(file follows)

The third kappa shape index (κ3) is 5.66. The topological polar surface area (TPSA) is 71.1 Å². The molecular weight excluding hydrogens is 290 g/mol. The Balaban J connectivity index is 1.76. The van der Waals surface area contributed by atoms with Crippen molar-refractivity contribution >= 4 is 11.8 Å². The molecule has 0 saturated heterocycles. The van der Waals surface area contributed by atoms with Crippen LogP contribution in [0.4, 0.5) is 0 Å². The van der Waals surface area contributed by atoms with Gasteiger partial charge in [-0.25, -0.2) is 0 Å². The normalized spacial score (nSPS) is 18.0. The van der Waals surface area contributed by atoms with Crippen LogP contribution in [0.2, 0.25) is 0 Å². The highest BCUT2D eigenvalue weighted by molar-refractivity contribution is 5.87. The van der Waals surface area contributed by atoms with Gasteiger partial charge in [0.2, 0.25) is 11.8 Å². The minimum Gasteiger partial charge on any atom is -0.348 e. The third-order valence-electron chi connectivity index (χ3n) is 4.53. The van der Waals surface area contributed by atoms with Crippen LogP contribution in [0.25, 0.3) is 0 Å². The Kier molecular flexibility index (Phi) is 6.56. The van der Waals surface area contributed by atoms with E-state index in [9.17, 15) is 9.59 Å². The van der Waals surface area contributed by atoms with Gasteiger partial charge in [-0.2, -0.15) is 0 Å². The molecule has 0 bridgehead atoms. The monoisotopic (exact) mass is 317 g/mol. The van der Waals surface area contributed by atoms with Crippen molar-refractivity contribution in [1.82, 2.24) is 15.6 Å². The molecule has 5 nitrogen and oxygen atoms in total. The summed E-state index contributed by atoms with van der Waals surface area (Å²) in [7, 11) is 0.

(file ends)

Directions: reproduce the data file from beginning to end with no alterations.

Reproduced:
The third kappa shape index (κ3) is 5.66. The topological polar surface area (TPSA) is 71.1 Å². The molecular weight excluding hydrogens is 290 g/mol. The Balaban J connectivity index is 1.76. The van der Waals surface area contributed by atoms with Crippen molar-refractivity contribution >= 4 is 11.8 Å². The molecule has 0 saturated heterocycles. The van der Waals surface area contributed by atoms with Crippen LogP contribution in [0.4, 0.5) is 0 Å². The van der Waals surface area contributed by atoms with Gasteiger partial charge in [-0.25, -0.2) is 0 Å². The normalized spacial score (nSPS) is 18.0. The van der Waals surface area contributed by atoms with Crippen LogP contribution in [0.2, 0.25) is 0 Å². The highest BCUT2D eigenvalue weighted by molar-refractivity contribution is 5.87. The van der Waals surface area contributed by atoms with Gasteiger partial charge in [0.2, 0.25) is 11.8 Å². The minimum Gasteiger partial charge on any atom is -0.348 e. The third-order valence-electron chi connectivity index (χ3n) is 4.53. The van der Waals surface area contributed by atoms with Crippen LogP contribution in [0.25, 0.3) is 0 Å². The Kier molecular flexibility index (Phi) is 6.56. The van der Waals surface area contributed by atoms with E-state index in [9.17, 15) is 9.59 Å². The van der Waals surface area contributed by atoms with Gasteiger partial charge in [-0.2, -0.15) is 0 Å². The molecule has 0 bridgehead atoms. The monoisotopic (exact) mass is 317 g/mol. The van der Waals surface area contributed by atoms with Crippen molar-refractivity contribution in [1.82, 2.24) is 15.6 Å². The molecule has 5 nitrogen and oxygen atoms in total. The summed E-state index contributed by atoms with van der Waals surface area (Å²) in [7, 11) is 0.